Why Do You Write? II

I've spent my entire life pretending to be someone else. Not just anyone else. I've invented brilliant prodigies, accomplished artists, writers, musicians because they were easier to be than me— nothing.

I grew up at the base of the Hollywood Hills, where most everyone I went to school with was a famous actor or producer's kid, or some rock star's son or daughter. Out of school, they went to work in the Industry—the one that packages arts and artists. I was raised on the notion if I followed my passion it would eventually lead to success, financial success, or at least I'd be able to live, even meagerly, but 11 years into writing to publish and I'm still virtually invisible.

The only thing I've ever loved working at is the fire arts. Drawing, building, designing all engage me, like an entertaining puzzle of my creation and execution. But writing, ah, writing. I've been doing it since I could, putting my thoughts on paper, then on a monitor, making up stories of who I want to be, other than me. More than nothing.

How do you get good at anything?
Practice.

So, I thought I was becoming a good writer. After all, I just spent the last 50 years doing it. OK, since this is the truth, which is so rare online these days, I think I'm a good writer. I read NYTimes bestsellers and a huge percentage of them suck. No offense to the writers, really. In a way, I'm in awe they ever got a book contract to begin with. I read indie authors, writing for a few years, maybe, who've discovered Amazon, and it's obvious, to me, they could use a lot more practice telling a believable and/or engaging story with characters I feel something, anything for.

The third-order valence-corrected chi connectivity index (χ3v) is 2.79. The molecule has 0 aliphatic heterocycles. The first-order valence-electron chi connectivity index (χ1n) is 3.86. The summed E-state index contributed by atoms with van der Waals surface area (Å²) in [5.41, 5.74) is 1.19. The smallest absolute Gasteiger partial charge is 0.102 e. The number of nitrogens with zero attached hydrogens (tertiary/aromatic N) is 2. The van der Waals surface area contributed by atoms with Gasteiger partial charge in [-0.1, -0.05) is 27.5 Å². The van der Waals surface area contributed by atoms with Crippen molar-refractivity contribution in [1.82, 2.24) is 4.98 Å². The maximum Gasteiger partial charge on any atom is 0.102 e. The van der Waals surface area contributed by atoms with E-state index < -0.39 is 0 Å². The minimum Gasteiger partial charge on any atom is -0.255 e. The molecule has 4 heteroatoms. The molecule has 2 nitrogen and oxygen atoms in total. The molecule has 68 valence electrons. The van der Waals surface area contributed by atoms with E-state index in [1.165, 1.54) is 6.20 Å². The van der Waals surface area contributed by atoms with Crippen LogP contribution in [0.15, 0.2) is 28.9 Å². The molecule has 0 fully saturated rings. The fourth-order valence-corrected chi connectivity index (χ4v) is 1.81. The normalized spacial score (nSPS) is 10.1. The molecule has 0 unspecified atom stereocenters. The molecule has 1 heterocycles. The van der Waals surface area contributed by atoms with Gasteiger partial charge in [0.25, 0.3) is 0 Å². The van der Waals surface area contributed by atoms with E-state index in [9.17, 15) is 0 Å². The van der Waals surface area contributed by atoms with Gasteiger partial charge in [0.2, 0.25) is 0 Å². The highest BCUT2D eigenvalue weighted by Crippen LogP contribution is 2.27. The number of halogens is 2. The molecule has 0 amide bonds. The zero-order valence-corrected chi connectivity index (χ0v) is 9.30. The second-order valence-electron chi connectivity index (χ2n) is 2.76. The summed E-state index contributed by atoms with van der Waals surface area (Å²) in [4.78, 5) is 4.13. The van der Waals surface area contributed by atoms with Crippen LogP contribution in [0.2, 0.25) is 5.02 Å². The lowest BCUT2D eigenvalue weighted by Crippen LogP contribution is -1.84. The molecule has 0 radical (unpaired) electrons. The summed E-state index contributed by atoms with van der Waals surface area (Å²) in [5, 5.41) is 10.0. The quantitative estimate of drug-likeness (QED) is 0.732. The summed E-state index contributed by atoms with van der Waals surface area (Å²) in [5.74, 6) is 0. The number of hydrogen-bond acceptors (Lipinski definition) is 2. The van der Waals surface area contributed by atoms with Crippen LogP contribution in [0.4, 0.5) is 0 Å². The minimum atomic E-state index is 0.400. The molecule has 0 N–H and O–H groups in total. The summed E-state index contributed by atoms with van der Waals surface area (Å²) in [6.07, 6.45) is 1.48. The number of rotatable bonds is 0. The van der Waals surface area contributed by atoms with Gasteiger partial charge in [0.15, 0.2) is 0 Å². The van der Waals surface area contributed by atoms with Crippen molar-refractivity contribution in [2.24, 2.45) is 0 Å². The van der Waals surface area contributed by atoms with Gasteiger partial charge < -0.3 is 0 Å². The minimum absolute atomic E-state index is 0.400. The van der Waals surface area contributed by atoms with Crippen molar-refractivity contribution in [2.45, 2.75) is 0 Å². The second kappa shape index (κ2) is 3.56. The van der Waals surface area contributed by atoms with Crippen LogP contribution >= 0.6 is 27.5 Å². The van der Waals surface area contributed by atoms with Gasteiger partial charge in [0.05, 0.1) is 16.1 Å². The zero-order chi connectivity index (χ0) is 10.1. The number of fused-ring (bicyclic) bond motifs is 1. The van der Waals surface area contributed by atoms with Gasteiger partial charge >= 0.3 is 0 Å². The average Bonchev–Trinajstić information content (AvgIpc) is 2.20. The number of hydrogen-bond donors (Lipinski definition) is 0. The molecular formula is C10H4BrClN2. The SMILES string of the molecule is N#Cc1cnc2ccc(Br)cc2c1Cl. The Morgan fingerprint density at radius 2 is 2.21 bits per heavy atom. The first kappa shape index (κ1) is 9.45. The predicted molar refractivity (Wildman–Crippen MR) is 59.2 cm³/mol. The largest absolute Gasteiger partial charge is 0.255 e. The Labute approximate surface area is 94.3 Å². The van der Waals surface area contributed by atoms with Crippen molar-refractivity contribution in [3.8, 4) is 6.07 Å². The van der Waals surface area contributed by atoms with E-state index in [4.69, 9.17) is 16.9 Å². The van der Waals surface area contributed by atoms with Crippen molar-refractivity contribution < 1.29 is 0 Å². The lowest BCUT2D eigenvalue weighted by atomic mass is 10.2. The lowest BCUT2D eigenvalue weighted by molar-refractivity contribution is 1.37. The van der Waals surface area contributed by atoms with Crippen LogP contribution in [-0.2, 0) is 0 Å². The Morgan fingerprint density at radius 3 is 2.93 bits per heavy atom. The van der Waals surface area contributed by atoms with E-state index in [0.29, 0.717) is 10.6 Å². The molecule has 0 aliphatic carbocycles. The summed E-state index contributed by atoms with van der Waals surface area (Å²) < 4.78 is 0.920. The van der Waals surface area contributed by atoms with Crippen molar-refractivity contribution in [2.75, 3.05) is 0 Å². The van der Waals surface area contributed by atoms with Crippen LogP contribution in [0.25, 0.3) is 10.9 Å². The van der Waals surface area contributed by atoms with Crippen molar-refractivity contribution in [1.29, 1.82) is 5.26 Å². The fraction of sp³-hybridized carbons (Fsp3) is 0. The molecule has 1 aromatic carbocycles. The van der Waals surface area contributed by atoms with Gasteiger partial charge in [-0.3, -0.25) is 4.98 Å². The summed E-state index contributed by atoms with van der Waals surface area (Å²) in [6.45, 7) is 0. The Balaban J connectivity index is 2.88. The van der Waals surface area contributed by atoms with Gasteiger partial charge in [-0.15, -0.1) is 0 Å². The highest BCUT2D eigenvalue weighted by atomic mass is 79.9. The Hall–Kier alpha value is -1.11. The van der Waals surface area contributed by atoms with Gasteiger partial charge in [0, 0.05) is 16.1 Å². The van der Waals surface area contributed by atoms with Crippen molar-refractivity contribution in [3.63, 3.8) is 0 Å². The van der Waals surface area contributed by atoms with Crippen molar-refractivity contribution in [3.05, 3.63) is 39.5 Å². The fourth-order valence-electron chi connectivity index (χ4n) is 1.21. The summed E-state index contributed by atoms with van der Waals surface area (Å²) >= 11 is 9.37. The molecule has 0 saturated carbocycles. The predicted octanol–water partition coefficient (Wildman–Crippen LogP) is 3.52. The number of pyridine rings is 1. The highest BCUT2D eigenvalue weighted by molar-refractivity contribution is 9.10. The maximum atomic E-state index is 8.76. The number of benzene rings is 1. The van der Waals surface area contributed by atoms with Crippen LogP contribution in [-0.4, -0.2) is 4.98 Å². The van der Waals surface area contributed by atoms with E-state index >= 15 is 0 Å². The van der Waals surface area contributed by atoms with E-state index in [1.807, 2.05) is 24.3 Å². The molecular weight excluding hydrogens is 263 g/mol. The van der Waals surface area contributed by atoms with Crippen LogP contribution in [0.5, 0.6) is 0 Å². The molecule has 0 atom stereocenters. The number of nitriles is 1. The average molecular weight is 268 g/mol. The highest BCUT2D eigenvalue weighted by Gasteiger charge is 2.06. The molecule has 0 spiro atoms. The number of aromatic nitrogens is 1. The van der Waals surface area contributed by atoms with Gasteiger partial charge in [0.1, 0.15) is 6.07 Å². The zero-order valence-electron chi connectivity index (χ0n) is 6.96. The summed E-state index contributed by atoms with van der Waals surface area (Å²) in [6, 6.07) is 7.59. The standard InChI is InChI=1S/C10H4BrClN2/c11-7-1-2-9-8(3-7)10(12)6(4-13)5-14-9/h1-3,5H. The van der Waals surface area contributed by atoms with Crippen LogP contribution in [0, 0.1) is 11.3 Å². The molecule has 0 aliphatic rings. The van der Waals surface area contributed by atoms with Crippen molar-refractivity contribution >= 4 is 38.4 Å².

Like my writing or hate it, you're going to feel something after each read. Mad, Glad. Happy. Sad, but I write to ignite thinking and feeling. What I don't write is the same detective story over and over, or one more vampire tale that's been told a billion times, or stupid and/or silly women, or their analog— hard-ass bitches, or love at first sight since that's lust. What I don't write is what seems to sell the most.

I write Literary Fiction, to a non-literary world. Publishers and popular writers have warned me not to use the Literary genre label since “It doesn't sell.” On Bookbub, their Literary section has the lowest ROI of any of their book recommendations lists.

I learned to write Lit fiction from reading it. Don Quixote, Crime & Punishment, The Magus— one-off stories that do not have sequels, their writers trying to get the reader thinking, feeling, instead of purchasing their next book. My novel Disconnected has taken 20 years of writing and rewriting to get it right, to communicate the turbulence in L.A. in the early 1990s, and expose the facade of the women's movement yet to be realized. The novel invites women to see where we came from, and to think about where we are, and will be in society by the choices we make today. Disconnected is Historical Literary Fiction, but I've been told I should call it Historical Romance...; }.

I stopped doing business marketing, my 'real' career, last April. Decided to focus all my creative energy on fine writing, and marketing myself as an author. And while it's true, more people are reading me now than ever before, it's not ramping the way I'd hoped. No shit about 'Don't quit your day job.' That said, I'd rather live poor and write Literature for the few readers who like unique, thinking novels with characters and ideas that linger, than write what is popular merely to sell books. It's my job as an artist to provoke thinking rather than provide more mindless entertainment to our world already mired in it.  

No comments: